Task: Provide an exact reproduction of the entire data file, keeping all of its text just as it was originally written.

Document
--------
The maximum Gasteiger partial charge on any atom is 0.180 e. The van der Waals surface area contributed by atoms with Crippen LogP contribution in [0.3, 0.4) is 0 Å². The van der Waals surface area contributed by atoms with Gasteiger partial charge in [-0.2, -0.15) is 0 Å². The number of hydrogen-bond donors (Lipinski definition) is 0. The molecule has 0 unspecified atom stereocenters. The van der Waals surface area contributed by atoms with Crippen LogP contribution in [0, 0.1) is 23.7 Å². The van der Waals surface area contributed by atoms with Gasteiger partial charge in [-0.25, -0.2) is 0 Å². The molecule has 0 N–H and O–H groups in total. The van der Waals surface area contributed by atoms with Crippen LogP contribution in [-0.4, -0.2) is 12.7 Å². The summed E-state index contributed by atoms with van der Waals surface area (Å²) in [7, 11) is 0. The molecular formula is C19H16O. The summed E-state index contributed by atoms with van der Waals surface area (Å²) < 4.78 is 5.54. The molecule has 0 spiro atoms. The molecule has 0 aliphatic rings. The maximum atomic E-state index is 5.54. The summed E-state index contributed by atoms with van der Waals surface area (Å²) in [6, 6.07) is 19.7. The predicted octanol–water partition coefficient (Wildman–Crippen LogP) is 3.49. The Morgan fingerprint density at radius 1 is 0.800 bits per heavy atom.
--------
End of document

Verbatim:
The maximum Gasteiger partial charge on any atom is 0.180 e. The van der Waals surface area contributed by atoms with Crippen LogP contribution in [0.3, 0.4) is 0 Å². The van der Waals surface area contributed by atoms with Gasteiger partial charge in [-0.2, -0.15) is 0 Å². The number of hydrogen-bond donors (Lipinski definition) is 0. The molecule has 0 unspecified atom stereocenters. The van der Waals surface area contributed by atoms with Crippen LogP contribution in [0, 0.1) is 23.7 Å². The van der Waals surface area contributed by atoms with Gasteiger partial charge in [-0.25, -0.2) is 0 Å². The molecule has 0 N–H and O–H groups in total. The van der Waals surface area contributed by atoms with Crippen LogP contribution in [-0.4, -0.2) is 12.7 Å². The summed E-state index contributed by atoms with van der Waals surface area (Å²) in [7, 11) is 0. The molecular formula is C19H16O. The summed E-state index contributed by atoms with van der Waals surface area (Å²) < 4.78 is 5.54. The molecule has 0 spiro atoms. The molecule has 0 aliphatic rings. The maximum atomic E-state index is 5.54. The summed E-state index contributed by atoms with van der Waals surface area (Å²) in [6, 6.07) is 19.7. The predicted octanol–water partition coefficient (Wildman–Crippen LogP) is 3.49. The Morgan fingerprint density at radius 1 is 0.800 bits per heavy atom.